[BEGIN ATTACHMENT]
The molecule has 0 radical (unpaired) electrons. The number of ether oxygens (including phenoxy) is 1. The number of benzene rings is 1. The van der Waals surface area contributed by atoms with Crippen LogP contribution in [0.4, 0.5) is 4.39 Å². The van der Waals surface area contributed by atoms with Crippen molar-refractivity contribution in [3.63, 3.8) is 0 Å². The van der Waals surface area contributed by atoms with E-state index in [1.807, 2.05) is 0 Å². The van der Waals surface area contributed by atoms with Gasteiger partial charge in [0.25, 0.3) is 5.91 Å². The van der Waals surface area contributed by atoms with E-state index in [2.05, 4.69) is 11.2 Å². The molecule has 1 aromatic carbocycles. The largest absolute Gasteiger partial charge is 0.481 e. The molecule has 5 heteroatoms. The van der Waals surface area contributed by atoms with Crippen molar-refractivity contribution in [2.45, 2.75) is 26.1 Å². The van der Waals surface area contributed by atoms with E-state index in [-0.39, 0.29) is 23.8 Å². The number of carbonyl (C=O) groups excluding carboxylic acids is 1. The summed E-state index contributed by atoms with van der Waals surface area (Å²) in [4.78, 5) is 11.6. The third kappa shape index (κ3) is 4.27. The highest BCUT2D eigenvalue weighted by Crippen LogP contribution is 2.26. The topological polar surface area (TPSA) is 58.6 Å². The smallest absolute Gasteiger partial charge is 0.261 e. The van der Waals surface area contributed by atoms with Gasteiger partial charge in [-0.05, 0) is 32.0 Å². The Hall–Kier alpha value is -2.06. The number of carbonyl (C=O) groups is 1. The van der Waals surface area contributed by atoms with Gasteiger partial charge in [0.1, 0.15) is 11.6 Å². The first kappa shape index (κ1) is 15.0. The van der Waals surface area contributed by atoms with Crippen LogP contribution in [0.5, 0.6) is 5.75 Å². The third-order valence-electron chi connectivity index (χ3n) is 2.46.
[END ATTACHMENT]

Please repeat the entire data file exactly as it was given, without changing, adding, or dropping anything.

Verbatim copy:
The molecule has 0 radical (unpaired) electrons. The number of ether oxygens (including phenoxy) is 1. The number of benzene rings is 1. The van der Waals surface area contributed by atoms with Crippen LogP contribution in [0.4, 0.5) is 4.39 Å². The van der Waals surface area contributed by atoms with Crippen molar-refractivity contribution in [3.63, 3.8) is 0 Å². The van der Waals surface area contributed by atoms with E-state index in [1.807, 2.05) is 0 Å². The van der Waals surface area contributed by atoms with Gasteiger partial charge in [0.25, 0.3) is 5.91 Å². The van der Waals surface area contributed by atoms with E-state index in [2.05, 4.69) is 11.2 Å². The molecule has 1 aromatic carbocycles. The largest absolute Gasteiger partial charge is 0.481 e. The molecule has 5 heteroatoms. The van der Waals surface area contributed by atoms with Crippen molar-refractivity contribution in [2.45, 2.75) is 26.1 Å². The van der Waals surface area contributed by atoms with E-state index in [-0.39, 0.29) is 23.8 Å². The number of carbonyl (C=O) groups excluding carboxylic acids is 1. The summed E-state index contributed by atoms with van der Waals surface area (Å²) in [4.78, 5) is 11.6. The third kappa shape index (κ3) is 4.27. The highest BCUT2D eigenvalue weighted by Crippen LogP contribution is 2.26. The topological polar surface area (TPSA) is 58.6 Å². The smallest absolute Gasteiger partial charge is 0.261 e. The van der Waals surface area contributed by atoms with Gasteiger partial charge in [-0.05, 0) is 32.0 Å². The Hall–Kier alpha value is -2.06. The number of carbonyl (C=O) groups is 1. The van der Waals surface area contributed by atoms with Gasteiger partial charge in [0.1, 0.15) is 11.6 Å². The first kappa shape index (κ1) is 15.0. The van der Waals surface area contributed by atoms with Crippen LogP contribution in [0.5, 0.6) is 5.75 Å². The third-order valence-electron chi connectivity index (χ3n) is 2.46.